The timing metric has a plateau which leads to some uncertainty as to the start of OFDM symbol. The mean- square error of the Schmidl’s estimator is quite large.

3.2. Park’s Method

To reduce the uncertainty due to timing metric plateau and improve the timing offset eatimation, Park [5] proposed a time domain training symbol with the format, where represents PN sequence of length, and represents a conjugate of. To get impulse-shaped timing metric, is designed to be the mirror image of. To make use of the property that is symmetric with, a new timing metric can be written as




3.3. The Modified Timing Synchronization Method

Because ADO-OFDM modulates the intensity of the light source, the signals must be real and positive. So time domain training sequences is constituted by real signals. Based on the above reason, a new training symbol is proposed in this paper. The time domain training symbol is defined as below:


where and are a sequence of real values, is the mirror image of and is the mirror image of.The timing metric function is given by




4. Simulation Results and Analysis

Schmidl and Park timing synchronization methods are all used in the RF-based OFDM system, and the training symbols is required to be bipolar and complex. Therefore, these methods cannot directly be applied to ADO-OFDM system. The data form of training symbols must be changed in order to apply the timing synchronization methods to optical wireless communication system. Figure 3 and Figure 4 shows the average timing metric of the adapted methods applied to ADO-OFDM system. Simulation parameters: subcarriers, a QPSK constellation on each of the available subcarriers, cyclic prefix length of, and 1000 random training symbols.

The timing metric curve still remains the plateau when the adapted Schmidl timing synchronization method is used. The adapted Park timing synchronization method has two extra peaks at because the training symbols are symmetry about the points. Therefore, it can be seen clearly that the adapted Schmidl and Park timing synchronization methods are not ideal for ADO-OFDM system. Figure 5 shows the average timing metrics of the modified timing synchronization method applied to ADO-OFDM system. Comparing with the adapted Park method, new timing synchronization method can effectively eliminates the two extra peaks at. From the results of simulations, it is obvious that the performance of the modified timing synchronization method is better than other methods.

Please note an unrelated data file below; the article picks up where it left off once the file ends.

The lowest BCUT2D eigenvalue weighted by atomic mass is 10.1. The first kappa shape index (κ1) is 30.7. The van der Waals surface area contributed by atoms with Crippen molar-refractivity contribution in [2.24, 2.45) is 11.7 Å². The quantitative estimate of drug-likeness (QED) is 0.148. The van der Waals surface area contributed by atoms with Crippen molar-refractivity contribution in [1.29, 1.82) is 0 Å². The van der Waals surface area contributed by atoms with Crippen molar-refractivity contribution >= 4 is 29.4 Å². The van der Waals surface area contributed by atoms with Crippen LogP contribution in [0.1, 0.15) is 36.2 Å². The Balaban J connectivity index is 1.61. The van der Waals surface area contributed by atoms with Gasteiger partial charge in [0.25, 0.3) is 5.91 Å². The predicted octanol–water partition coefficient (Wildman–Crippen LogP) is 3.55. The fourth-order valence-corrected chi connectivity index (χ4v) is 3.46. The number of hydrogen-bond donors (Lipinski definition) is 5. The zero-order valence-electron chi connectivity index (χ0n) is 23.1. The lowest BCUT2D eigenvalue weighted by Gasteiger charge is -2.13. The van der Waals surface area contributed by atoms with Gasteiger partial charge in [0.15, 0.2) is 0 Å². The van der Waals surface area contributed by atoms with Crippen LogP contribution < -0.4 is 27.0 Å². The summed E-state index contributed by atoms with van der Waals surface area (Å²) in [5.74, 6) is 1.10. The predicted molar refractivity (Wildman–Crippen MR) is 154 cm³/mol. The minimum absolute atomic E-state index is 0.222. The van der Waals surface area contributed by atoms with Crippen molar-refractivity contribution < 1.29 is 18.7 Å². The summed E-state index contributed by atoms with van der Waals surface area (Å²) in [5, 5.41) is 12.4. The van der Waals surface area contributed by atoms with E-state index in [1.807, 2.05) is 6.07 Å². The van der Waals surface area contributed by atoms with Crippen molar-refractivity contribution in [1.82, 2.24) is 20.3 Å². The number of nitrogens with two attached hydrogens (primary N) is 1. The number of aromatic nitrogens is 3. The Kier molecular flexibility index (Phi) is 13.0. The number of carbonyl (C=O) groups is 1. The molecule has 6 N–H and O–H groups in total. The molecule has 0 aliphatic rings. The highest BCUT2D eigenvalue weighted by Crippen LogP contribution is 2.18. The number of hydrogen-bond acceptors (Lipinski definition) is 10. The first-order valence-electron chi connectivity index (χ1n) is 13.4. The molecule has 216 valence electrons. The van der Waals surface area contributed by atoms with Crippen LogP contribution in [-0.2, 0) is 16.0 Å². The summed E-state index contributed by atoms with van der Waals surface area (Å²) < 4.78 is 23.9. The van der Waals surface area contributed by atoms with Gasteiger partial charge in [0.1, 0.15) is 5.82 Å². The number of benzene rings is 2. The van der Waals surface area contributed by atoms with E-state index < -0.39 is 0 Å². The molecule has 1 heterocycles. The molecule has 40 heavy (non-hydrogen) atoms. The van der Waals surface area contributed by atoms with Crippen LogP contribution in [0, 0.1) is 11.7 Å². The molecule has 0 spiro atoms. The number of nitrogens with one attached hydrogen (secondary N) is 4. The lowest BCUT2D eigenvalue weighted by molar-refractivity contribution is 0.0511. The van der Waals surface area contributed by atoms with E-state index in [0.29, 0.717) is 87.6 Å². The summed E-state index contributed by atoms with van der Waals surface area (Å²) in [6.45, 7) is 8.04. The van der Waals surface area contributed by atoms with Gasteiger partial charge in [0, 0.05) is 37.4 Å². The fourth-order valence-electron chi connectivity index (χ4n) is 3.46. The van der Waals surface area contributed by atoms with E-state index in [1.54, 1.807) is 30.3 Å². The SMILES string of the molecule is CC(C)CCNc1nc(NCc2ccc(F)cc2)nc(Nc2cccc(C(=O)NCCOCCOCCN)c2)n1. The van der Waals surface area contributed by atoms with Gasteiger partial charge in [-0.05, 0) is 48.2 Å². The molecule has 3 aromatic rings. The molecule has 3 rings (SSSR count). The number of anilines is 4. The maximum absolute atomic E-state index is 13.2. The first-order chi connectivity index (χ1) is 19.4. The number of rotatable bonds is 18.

Figure 3. The Schmidl’s timing metric in ADO-OFDM system.

Figure 4. The Park’s timing metric in ADO-OFDM system.

Figure 5. The modified timing synchronization metric in ADO-OFDM system.

5. Conclusion

The conventional timing synchronization methods for RF-based OFDM system are studied. The timing synchronization methods are adapted and applied to ADO-OFDM system. The analysis shows that these methods do not perform well in ADO-OFDM system. Therefore, a modified training symbol is proposed in this paper. The simulation results show the modified timing synchronization method can obtain higher timing accuracy.


This work was financially supported by the Natural Science Foundation of China (61275082).

Cite this paper

Yong Wang, (2016) Timing Synchronization Method for Asymmetrically Clipped DC Biased Optical OFDM System. Optics and Photonics Journal,06,14-18. doi: 10.4236/opj.2016.68B003


  1. 1. Armstrong, J and Lowery, A.J. (2006) Power Efficient Optical OFDM. Electron. Lett, 42, 370-372. http://dx.doi.org/10.1049/el:20063636

  2. 2. Dissanayake, S.D., Panta, K. and Armstrong, J. (2011) A Novel Technique to Simulta-neously Transmit ACO-OFDM and DCO-OFDM in IM/DD Systems. IEEE GLOBECOM Workshops, 782-786. http://dx.doi.org/10.1109/glocomw.2011.6162561

  3. 3. Dissanayake, S.D. and Armstrong, J. (2013) Comparison of ACO-OFDM, DCO-OFDM and ADO-OFDM in IM/DD Systems. Journal of Lightwave Technology, 31, 1063-1072. http://dx.doi.org/10.1109/JLT.2013.2241731

  4. 4. Schmidl, T.M. and Cox, D.C. (1997) Robust Frequency and Timing Synchroniza-tion for OFDM. IEEE Transactions on Communications, 45, 1613-1621. http://dx.doi.org/10.1109/26.650240

  5. 5. Park, B., Cheon, H., Kang, C. and Hong, D. (2003) A Novel Timing Estimation Method for OFDM Systems. IEEE Communications Letters, 7, 239-241. http://dx.doi.org/10.1109/LCOMM.2003.812181